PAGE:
"It’s hard to believe that only two days ago were skiing," said the UK’s Tim Pickering as he looked out over a sun drenched Cape Town. It was a severe culture shock for the 16 competitors of the Land Rover G4 Challenge. After experiencing temperatures of –20 degrees Celsius in up state New York, they were now faced with the 30 degrees heat of Africa’s most southerly city.

But there was no time to acclimatise. Day one of the second stage of this global adventure was to be the most physically testing of the challenge so far. At 11am, the competitors met at the famous Signal Hill Battery, overlooking Cape Town and the Cape of Good Hope. After warm words of welcome from Valli Moosa, South Africa’s Minister of Tourism and the Environment, the names of the eight leading competitors from stage one were announced.

To a round of hearty backslapping, Canada’s Jim Kuhn was named as the early leader, followed by Belgium’s Rudi Thoelen and the UK’s Tim Pickering. Each of the top eight were asked to pick a teammate from the remaining eight competitors, who’s ranking was not announced. The scene may have resembled a schoolyard football match, but it provided a fascinating insight into the psyche of the competitors. Who did they think would complement their own strengths? Who would they want to share their tent with?

Kuhn was first up and chose South Africa’s Chester Foster, no doubt hoping to benefit from local knowledge. Second pick went to Rudi Thoelen from Belgium who picked Australian Guy Andrews. Pickering (UK) had third choice and chose US Marine, Nancy Olson. The Brit admitted that it had not been an easy choice, but was confident that he’d made the right call. "Nancy and I had so many laughs last week," he said, "and good humour is really important in such a stressful competition." He chortled before adding, "I reckon that by the end of the week we’ll either love or hate each other."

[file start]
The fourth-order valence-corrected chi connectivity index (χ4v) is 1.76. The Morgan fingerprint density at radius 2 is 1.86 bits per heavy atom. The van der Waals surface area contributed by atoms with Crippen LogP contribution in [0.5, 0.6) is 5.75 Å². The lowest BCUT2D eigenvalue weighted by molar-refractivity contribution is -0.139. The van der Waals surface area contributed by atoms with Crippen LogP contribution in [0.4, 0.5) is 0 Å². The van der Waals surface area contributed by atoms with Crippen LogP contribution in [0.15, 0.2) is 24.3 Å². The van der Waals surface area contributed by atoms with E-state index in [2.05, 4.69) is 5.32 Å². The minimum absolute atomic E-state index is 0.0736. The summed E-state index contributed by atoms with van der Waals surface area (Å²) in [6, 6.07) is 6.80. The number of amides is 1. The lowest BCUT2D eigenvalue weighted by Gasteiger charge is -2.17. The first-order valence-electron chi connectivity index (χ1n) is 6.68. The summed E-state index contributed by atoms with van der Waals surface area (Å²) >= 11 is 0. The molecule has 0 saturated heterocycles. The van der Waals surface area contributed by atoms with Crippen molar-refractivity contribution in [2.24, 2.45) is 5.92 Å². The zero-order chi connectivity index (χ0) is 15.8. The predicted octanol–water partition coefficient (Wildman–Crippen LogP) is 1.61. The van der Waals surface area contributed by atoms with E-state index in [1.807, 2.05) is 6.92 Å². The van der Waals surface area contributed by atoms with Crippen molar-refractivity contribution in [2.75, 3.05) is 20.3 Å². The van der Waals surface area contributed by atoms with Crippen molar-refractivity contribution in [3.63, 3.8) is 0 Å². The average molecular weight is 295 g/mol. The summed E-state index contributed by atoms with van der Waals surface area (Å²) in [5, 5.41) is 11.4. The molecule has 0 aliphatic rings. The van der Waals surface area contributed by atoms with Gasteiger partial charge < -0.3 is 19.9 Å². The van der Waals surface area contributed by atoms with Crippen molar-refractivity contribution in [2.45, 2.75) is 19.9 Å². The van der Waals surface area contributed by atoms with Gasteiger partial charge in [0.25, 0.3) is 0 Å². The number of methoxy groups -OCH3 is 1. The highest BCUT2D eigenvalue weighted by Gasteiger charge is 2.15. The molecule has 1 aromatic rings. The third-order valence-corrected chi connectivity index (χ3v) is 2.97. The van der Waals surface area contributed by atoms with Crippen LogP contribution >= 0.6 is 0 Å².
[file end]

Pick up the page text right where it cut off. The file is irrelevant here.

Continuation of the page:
The rest of the teams lined up as follows:

Paul McCarthy (Ireland) - Dirk Ostertag (Germany) Franck Salgues (France) - Inigo de Lara (Spain) Erik den Oudendammer (Netherlands) - Shinichi Yoshimoto (Japan) Chris Perry (Arabia) - Sergey Polyansky (Russia) Cuneyt Gazioglu (Turkey) - Alberta Chiappa (Italy)

There was barely time to discuss strategy before the sound of the Navy cannon marked the start of the second stage. The competitors’ first task was to scale Signal Hill, a vicious, rocky ascent that exposed them to the full venom of the South African sun. Half way into the gruelling course the competitors were already strewn across the hillside with Germany’s Dirk Ostertag, Belgium’s Rudi Thoelen and Guy Andrews of Australia leading the way. At the rear, there was a special cheer for Japan’s Shinichi Yoshimoto, who at 43 is the G4’s oldest competitor.

This early test was not without drama. Pickering lost his identification microchip, without which he would be unable to score points. The plucky Brit ended up climbing the hill twice before he found the tag. The two female competitors – Nancy Olson (USA) and Alberta Chiappa (ITA) – also found themselves in difficulty. After taking a wrong turn, they missed crucial checkpoints and would score no points on the section.

The high temperature was taking its toll on the 16 competitors. Even local hero, Chester Foster claimed that he was "surprised about how hot and hard the climb was." The only person who seemed to be revelling in the conditions was Chris Perry, the representative of Arabia. "It’s like a nice spring day for me," joked the Dubai resident who spends his time managing a water park.

Having sprinted back down the hill, the competitors swapped leg for pedal power. What followed was a tricky, off-road descent on mountain bikes back towards the city centre. After a hot and exhausting run the challenging bike course tested competitors endurance, skill and focus with several tumbles occurring as challengers pushed themselves against the clock and each other.